Screengrab: Forest Whitaker and Talent



RICHARD LUTZ has the lowdown on the highlights of which movies to see on tv this week.

I write this deep in the depths of a (warm) Alba north of the English border, land of Hebridean beaches, haggis-flavoured pakoras, Rangers football and, well, Scottishness.

So I might as well point you to the most watchable film of the schedules, The Last King of Scotland (Thurs; Film4; 23.00).

The director is Scots (Kevin MacDonald); one of the stars is Scottish (James McAvoy), the main charactor (Forest Whitaker in a brilliant take on psychotic despot Idi Amin) thinks he should be ruler of the place (as in The Last King etc…) and, well, overall, it is a hugely entertaining  thriller with a couple of good plot turns that keeps you engaged if not gripping the seat.

The 2006 effort is a fictional story about how a young idealistic doctor in Uganda (McAvoy) slowly becomes part of Amin’s crazed inner circle and then ultimately finds he cannot escape.

But on top of the good story and fine portrayals by McAvoy and ex X File star Gillian Anderson, it is Forest Whitaker as the madman tyrant that takes the cake. Or in this specific case, the Oscar which he won for this role.

Whitaker is a bulky beguiling man who, since his break-out role as jazzman Charlie Parker in Clint Eastwood’s Bird (1988), always finds seductive roles to play…roles that illustrate an engaging hesitancy, a playful quirkiness (except for this Amin gig, of course).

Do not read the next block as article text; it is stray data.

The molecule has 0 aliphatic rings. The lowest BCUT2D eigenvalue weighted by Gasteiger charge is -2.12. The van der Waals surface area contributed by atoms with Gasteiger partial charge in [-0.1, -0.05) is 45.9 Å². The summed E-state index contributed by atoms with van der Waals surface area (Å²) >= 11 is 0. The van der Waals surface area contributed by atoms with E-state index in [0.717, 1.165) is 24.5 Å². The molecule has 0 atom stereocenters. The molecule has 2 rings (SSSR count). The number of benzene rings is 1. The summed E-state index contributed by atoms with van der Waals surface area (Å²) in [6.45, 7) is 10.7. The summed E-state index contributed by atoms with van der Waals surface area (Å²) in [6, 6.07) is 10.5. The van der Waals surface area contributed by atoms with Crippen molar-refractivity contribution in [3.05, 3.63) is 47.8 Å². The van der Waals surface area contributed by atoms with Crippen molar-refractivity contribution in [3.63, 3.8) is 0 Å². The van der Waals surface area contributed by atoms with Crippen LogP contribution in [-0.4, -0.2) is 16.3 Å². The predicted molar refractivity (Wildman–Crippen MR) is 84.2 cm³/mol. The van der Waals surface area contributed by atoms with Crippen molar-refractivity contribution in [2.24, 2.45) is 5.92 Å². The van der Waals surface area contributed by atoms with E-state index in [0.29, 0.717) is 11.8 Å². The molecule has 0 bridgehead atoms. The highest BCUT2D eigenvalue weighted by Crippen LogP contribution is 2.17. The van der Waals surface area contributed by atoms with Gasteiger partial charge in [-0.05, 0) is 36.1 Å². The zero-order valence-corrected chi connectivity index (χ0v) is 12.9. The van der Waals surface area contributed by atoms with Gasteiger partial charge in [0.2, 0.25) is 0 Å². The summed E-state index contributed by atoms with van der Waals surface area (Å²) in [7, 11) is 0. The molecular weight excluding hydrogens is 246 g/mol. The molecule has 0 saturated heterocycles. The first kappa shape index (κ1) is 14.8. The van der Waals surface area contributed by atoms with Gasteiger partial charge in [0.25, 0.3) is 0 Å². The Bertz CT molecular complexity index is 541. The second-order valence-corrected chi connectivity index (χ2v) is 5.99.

In the movie Smoke, he was the  guilt-ridden father who abandons a son; In The Crying Game, he is the a vulnerable IRA kidnap victim; In Good Morning, Vietnam he’s the hapless sidekick to Robin Williams; in the aforesaid Bird, he’s the haunted junkie sax player; and, on a lighter level, he provides the voice for a TV cartoon charactor in American Dad. He knows how to pick the interesting men he portrays.

Whitaker actually is a trained opera singer and I really take my hat off to anyone who can pay the rent for more than 30 years by being an actor – a black actor in Hollywood – without having to continually grab a pay cheque for the gamut of bad guy/slick sidekick roles that must plague many US talented Afro-Americans.

He plays Idi Amin perfectly, so perfect that in one scene being shot in Uganda, villagers thought Whitaker was the former despot who had actually died 3 years before filming began.

His latest role will be as US general Colin Powell – another intriguing character who had to carry the military can for the inane George W, Bush during the Iraq and Afghani invasions and who refused to even consider standing for president. Another role that’ll add to  Whitaker’s burgeoning porfolio of intriguing men.

So, The Last King of Scotland, even with its Scots roots, is really a Forest Whitaker movie. He gives Amin the creepiest scintilla of sympathy rather than acting as an out and out murderous buffoon. You almost like the tyrant. And that makes for great acting.